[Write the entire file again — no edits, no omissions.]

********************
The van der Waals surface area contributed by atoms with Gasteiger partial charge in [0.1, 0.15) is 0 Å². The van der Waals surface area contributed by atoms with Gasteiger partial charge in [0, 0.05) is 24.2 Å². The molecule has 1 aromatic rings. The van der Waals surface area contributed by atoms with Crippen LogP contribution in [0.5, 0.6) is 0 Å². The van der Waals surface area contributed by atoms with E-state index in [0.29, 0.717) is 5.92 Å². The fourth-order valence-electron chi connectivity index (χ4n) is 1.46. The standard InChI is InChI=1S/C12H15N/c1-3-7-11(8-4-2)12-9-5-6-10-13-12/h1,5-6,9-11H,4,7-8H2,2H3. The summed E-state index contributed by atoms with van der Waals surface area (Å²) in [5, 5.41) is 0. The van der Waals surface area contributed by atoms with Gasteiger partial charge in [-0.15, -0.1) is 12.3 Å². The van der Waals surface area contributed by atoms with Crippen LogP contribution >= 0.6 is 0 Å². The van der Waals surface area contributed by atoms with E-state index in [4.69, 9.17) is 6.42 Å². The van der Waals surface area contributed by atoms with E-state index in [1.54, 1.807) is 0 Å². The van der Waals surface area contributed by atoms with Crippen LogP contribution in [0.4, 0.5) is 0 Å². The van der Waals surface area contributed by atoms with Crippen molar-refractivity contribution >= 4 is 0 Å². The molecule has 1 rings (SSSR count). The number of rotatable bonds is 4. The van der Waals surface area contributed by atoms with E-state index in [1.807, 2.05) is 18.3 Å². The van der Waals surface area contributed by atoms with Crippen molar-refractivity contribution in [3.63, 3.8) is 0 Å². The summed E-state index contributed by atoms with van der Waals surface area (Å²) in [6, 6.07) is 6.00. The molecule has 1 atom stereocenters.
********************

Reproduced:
The van der Waals surface area contributed by atoms with Gasteiger partial charge in [0.1, 0.15) is 0 Å². The van der Waals surface area contributed by atoms with Gasteiger partial charge in [0, 0.05) is 24.2 Å². The molecule has 1 aromatic rings. The van der Waals surface area contributed by atoms with Crippen LogP contribution in [0.5, 0.6) is 0 Å². The van der Waals surface area contributed by atoms with E-state index in [0.29, 0.717) is 5.92 Å². The fourth-order valence-electron chi connectivity index (χ4n) is 1.46. The standard InChI is InChI=1S/C12H15N/c1-3-7-11(8-4-2)12-9-5-6-10-13-12/h1,5-6,9-11H,4,7-8H2,2H3. The summed E-state index contributed by atoms with van der Waals surface area (Å²) in [5, 5.41) is 0. The van der Waals surface area contributed by atoms with Gasteiger partial charge in [-0.15, -0.1) is 12.3 Å². The van der Waals surface area contributed by atoms with Crippen LogP contribution >= 0.6 is 0 Å². The van der Waals surface area contributed by atoms with E-state index in [4.69, 9.17) is 6.42 Å². The van der Waals surface area contributed by atoms with E-state index in [1.54, 1.807) is 0 Å². The van der Waals surface area contributed by atoms with Crippen LogP contribution in [0.4, 0.5) is 0 Å². The van der Waals surface area contributed by atoms with Crippen molar-refractivity contribution >= 4 is 0 Å². The molecule has 1 rings (SSSR count). The number of rotatable bonds is 4. The van der Waals surface area contributed by atoms with E-state index in [1.807, 2.05) is 18.3 Å². The van der Waals surface area contributed by atoms with Crippen molar-refractivity contribution in [3.63, 3.8) is 0 Å². The summed E-state index contributed by atoms with van der Waals surface area (Å²) in [6, 6.07) is 6.00. The molecule has 1 atom stereocenters.